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October 20, 2017
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Michael Halsband's Klaus Nomi; E.V. Day's Spidey/Striptease; Nir Hod's Genius. Source: salomoncontemporary.com.

The Salomon Contemporary gallery's latest exhibition, Ladies & Gents, is a provocative exploration of gender perception through painting, print, sculpture and even a puppet. Featuring the works of 16 artists including Deborah Kass, E.V. Day, Michael Halsband, Dennis Oppenheim and Scott Hunt, "the exhibition fuses a wide range of styles and tones, with some more serious and critical, and some lighthearted and humorous. Various works depict the figures in a more traditional sense as 'ladies' and 'gentlemen,' while others challenge just the opposite." 

Laurel Nakadate, Lucky Tiger #1 and Kurt Kauper, Man Lying Down
Laurel Nakadate's Lucky Tiger #1
Kurt Kauper's Man Lying Down
Source: salomoncontemporary.com.

Each artist was asked to select a single piece they felt represented the exhibition's theme. While the scantily-dressed woman straddling a blue pick-up in Laurel Nakadate's Lucky Tiger #1 and Kurt Kauper's Man Lying Down might not push the boundaries of social expectation very far, something in these pieces undeniably provokes. Perhaps it's the grubby marks on Nakadate's photo, or the simple style of Kauper's suited man lying stretched out in the park; but both take a subtle stab at the respective gender proprieties.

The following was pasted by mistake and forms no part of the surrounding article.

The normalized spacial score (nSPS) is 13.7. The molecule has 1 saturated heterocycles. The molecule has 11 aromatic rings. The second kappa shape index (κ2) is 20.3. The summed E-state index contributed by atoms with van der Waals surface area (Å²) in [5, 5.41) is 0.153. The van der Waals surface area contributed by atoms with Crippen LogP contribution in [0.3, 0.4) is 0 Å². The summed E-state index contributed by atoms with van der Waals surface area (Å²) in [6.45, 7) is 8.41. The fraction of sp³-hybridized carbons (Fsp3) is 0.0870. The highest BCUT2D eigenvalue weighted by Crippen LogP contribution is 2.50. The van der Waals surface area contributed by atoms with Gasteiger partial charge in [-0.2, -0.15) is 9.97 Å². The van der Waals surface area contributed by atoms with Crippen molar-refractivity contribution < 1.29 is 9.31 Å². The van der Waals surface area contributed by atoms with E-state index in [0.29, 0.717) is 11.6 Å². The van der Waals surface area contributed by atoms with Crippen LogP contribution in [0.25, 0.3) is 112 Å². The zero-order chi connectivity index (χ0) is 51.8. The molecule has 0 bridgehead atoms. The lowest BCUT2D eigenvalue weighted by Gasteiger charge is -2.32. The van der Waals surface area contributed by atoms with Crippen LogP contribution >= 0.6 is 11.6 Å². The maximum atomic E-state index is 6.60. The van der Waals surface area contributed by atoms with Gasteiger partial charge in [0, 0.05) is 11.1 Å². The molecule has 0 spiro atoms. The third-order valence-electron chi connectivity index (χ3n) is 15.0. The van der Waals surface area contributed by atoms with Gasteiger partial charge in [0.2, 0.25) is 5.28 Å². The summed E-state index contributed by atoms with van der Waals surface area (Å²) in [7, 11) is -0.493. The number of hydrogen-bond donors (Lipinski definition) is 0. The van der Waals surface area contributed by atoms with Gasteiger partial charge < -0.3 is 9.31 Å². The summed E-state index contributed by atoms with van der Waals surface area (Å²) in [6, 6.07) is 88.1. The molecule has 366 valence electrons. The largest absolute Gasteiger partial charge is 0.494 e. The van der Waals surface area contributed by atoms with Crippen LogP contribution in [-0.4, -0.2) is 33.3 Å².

The "ladies" pieces in the collection all appear to have a strong female identity - whether it's an element of struggle in a male-dominated world or a sense of liberation. The pieces represent at least one element of what the title "female" means to the artist. Occasionally there are more humorous examples, like Amy Cutler's less-than-feminine, corrective-shoe-wearing Edna or Judith Hudson's Bribe - a female torso covered with pearls said to represent "women's love and sacrifice for another feminine accessory - jewelry." 

Deborah Kass presents a collection of coloured Barbra Streisand photographsFour BarbrasSix Red Barbras and Four Barbras from The Jewish Jackie Series. The style of these works is influenced by Andy Warhol and the subject matter is representative of her Jewish female identity and her desire to break the "boys' club" reputation of the art world.

Several pieces in the exhibition confront various perceptions of masculinity. E.V. Day's deconstructed Spiderman costume, Spidey/Striptease, alters the superhero's strictly masculine image through red heels and fishnet tights. The work is similar to Day's Divas Ascending exhibition, a collection of shredded garments suspended from wires. Day claims, "I make sculptures that transform familiar icons of women's empowerment and entrapment into new objects that confound conventional readings of these clichés, and constellate meaning in a range of emotions: anxiety, ecstasy, liberation and release." Day's work is theatrical; the combination of exploded garments held in place with wires creates an oxymoronic feel to the pieces - there is both a sense of freedom and restriction.

Installation: Nir Hod, Kiki Smith, John Sonsini, Amy Cutler, Jocelyn Hobbie and Dustin Yellin. Source: salomoncontemporary.com
Installation: Nir Hod, Kiki Smith, John Sonsini, 
Amy Cutler, Jocelyn Hobbie and Dustin Yellin. 
Source: salomoncontemporary.com